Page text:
Meet a live human being who rides his bicycle to work every single day.
Thursday, May 9, 2002
Photo: Spin Cycle: Chris Wilcox of Light and Motion is a de facto spokesman for the joys of bicycling to work.
Photographer: Randy Tunnell
Chris Wilcox knows he''s lucky. Looking out his Cannery Row office window on a break from his job at Light & Motion, a bike light and underwater camera gear company, Wilcox spots a whale. A black cormorant perches on the peeling weathered wood siding of the 1930s cannery built on piers over the water. It''s obviously an exceptional environment for an office job, but for Wilcox and many of the other employees, getting to work is just as an important part of the day as actually being there.
Today, like almost every other day for the past three years, Wilcox left home in Carmel on his Lightspeed mountain bike, equipped with semi-slick tires for the roads, and rode six miles past traffic on bike paths and busy streets to Cannery Row. If he needs to, Wilcox can make it there in 20 minutes.
"It would take me the same time to drive my car, find parking, then walk to work from my car," he says. "It''s just perceived as far."
Some days, Wilcox leaves home a little earlier and takes the scenic route through Pebble Beach. Arriving at work, Wilcox hangs his bike next to the other cycles inside the cannery, and if he''s sweat-soaked, cleans up in the shower his employers provide.
For Wilcox, the benefits of sustainable commuting are manifold. The most important, he says, is reducing the impact on the environment.
"We don''t have to be married to our cars," he says. "Alternative forms of commuting means less traffic, less oil being used, less wear and tear on your car."
There are also the benefits of getting to know his town at a slower pace.
"I know every side street in Monterey," he says. "You get to know where you live and get a feel for a place-the smells and the sounds-at a different speed."
An avid surfer and snowboarder, Wilcox finds that he doesn''t have to worry about making time to keep in shape. "Cycling to work provides the base of fitness for all the activities I like to do," he says.
It worked for Wilcox''s fiancee, Val Gaino. Inspired by Wilcox''s example, Gaino started riding her bike from Carmel to classes at CSUMB twice a week, and won first place in her second race ever, the Beginner''s XC event at the Sea Otter Classic this year.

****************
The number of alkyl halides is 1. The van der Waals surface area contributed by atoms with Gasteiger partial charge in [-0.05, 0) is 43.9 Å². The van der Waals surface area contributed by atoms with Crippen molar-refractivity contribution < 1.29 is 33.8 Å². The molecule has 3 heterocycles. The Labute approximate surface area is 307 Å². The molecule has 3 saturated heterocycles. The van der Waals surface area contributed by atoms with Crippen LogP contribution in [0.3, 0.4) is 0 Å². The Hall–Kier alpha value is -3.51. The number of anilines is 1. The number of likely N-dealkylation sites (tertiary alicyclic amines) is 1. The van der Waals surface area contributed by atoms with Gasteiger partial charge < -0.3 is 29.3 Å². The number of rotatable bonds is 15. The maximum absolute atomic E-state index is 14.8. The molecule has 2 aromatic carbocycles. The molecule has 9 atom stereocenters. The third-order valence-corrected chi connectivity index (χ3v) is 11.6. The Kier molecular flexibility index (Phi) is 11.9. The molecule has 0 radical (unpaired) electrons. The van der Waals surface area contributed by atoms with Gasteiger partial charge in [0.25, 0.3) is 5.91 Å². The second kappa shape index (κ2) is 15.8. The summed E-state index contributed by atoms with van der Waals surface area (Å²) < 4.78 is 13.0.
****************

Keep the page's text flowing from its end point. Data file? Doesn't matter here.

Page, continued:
"I try to convert everyone around me," Wilcox acknowledges.
Indeed, having the support of friends and employers seems crucial to maintaining the commitment to alternative transit.
For the past four years, Light & Motion has been a sponsor of Bike Week, among other community cycling events. Part of May''s Clean Air Month, Bike Week runs May 12-May 19th, and includes organized rides, bike safety and helmet checks, and free bike licensing. On Thursday, May 16, riders participating in Bike to Work/School Day can have a free breakfast and massage at various Monterey county locations, and win prizes up to $1,000.
Kyrrha Sevco, Program Administrator for Commute Alternatives, a Bike Week organizer, works with employers year-round to set up incentive programs. Some are obvious perks, like providing showers and bicycle racks for riders. Others are financial.
Commute Alternatives, part of AMBAG, or Association of Monterey Bay Area Governments, organizes and helps pay for van pools, loans out electric bicycles for employers to try, and offers an emergency ride home program for those reluctant to totally depend on their own two feet. There are also employer and employee tax benefits, discounted or free parking for carpoolers and mass transit riders, as well as flat out cash.
Light & Motion gives Wilcox an extra $15 per paycheck for committing to riding to work four out of five days a week.
Commute Alternatives offers practical tips that make walking, carpooling, vanpooling, mass transit, cycling and telecommuting viable options for the faint-hearted.
"If you have to dress up for work, plan ahead, take a week''s worth of clothes and leave them at the office, and ride your bike the other days," Sevco says.
Or if you''re afraid of a little sweat, you can just cycle more slowly. Almost every day, as Wilcox heads up the Carpenter Street hill in Carmel, he passes a middle-aged woman on a cruiser in full makeup, hairdo, and flowing skirt, patiently pedaling to work. "You don''t need a high-end bike to ride to work," Wilcox points out.
Wilcox recently signed on to represent Carmel in a Citizen''s Advisory Committee to the Transportation Association of Monterey County. He reports on, among other things, dangerous areas for cyclists, and to try to expand bike lanes and bike paths.
"It''s in the works to extend the bike path all the way to Santa Cruz," he says. "My dream is that it will go all the way to Half Moon Bay. They shouldn''t build communities without bike accessibility."
Contact Commute Alternatives at 831-883-3750 for more information or visit www.cleanairmonth.com